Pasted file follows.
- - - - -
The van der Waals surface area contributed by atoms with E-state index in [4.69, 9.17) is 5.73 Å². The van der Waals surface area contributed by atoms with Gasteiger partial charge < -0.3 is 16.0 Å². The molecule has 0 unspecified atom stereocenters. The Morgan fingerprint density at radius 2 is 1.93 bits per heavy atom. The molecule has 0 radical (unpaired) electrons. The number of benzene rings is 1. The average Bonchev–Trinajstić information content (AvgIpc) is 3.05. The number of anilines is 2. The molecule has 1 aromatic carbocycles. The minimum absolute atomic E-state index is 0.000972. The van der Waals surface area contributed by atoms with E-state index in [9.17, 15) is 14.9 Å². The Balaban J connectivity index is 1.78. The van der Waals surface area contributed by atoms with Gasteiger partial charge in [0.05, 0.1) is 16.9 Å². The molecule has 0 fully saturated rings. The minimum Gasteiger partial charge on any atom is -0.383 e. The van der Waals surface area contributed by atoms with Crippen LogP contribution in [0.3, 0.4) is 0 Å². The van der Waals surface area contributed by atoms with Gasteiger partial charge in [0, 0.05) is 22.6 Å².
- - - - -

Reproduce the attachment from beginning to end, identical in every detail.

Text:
The van der Waals surface area contributed by atoms with E-state index in [4.69, 9.17) is 5.73 Å². The van der Waals surface area contributed by atoms with Gasteiger partial charge < -0.3 is 16.0 Å². The molecule has 0 unspecified atom stereocenters. The Morgan fingerprint density at radius 2 is 1.93 bits per heavy atom. The molecule has 0 radical (unpaired) electrons. The number of benzene rings is 1. The average Bonchev–Trinajstić information content (AvgIpc) is 3.05. The number of anilines is 2. The molecule has 1 aromatic carbocycles. The minimum absolute atomic E-state index is 0.000972. The van der Waals surface area contributed by atoms with E-state index in [9.17, 15) is 14.9 Å². The Balaban J connectivity index is 1.78. The van der Waals surface area contributed by atoms with Gasteiger partial charge in [0.05, 0.1) is 16.9 Å². The molecule has 0 fully saturated rings. The minimum Gasteiger partial charge on any atom is -0.383 e. The van der Waals surface area contributed by atoms with Crippen LogP contribution in [0.3, 0.4) is 0 Å². The van der Waals surface area contributed by atoms with Gasteiger partial charge in [0, 0.05) is 22.6 Å².